Detecting plagiarism: Current quality control systems don't workBMJ 2006; 333 doi: http://dx.doi.org/10.1136/bmj.333.7570.706 (Published 28 September 2006) Cite this as: BMJ 2006;333:706
- Tom Jefferson, researcher ([email protected])
- Cochrane Collaboration
EDITOR—Chalmers highlights serial plagiarism, the inability of current quality control mechanisms to detect it, and the comparatively light way in which it is dealt with once discovered.1 Systematic reviews could be used to enhance the quality of editorial peer review.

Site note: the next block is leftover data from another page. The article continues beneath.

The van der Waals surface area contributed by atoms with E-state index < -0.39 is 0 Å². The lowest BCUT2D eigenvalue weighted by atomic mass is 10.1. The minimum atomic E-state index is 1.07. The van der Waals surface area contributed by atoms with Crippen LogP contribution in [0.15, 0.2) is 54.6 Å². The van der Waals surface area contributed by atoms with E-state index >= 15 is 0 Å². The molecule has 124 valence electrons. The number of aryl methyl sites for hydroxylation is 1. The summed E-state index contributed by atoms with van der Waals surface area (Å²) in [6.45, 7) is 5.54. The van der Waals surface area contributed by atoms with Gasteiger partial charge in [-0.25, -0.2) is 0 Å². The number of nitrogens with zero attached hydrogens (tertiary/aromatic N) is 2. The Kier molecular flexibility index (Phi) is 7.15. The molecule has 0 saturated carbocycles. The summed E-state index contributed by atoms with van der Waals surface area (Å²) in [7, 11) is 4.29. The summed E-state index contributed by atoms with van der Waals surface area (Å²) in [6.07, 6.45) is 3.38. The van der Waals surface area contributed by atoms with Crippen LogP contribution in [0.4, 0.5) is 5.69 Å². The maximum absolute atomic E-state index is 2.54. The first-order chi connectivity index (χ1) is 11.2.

Their lengthy process has several spinoffs. The most experienced and single minded reviewers quickly build in their minds and files a catalogue of what has been written on a topic, who …
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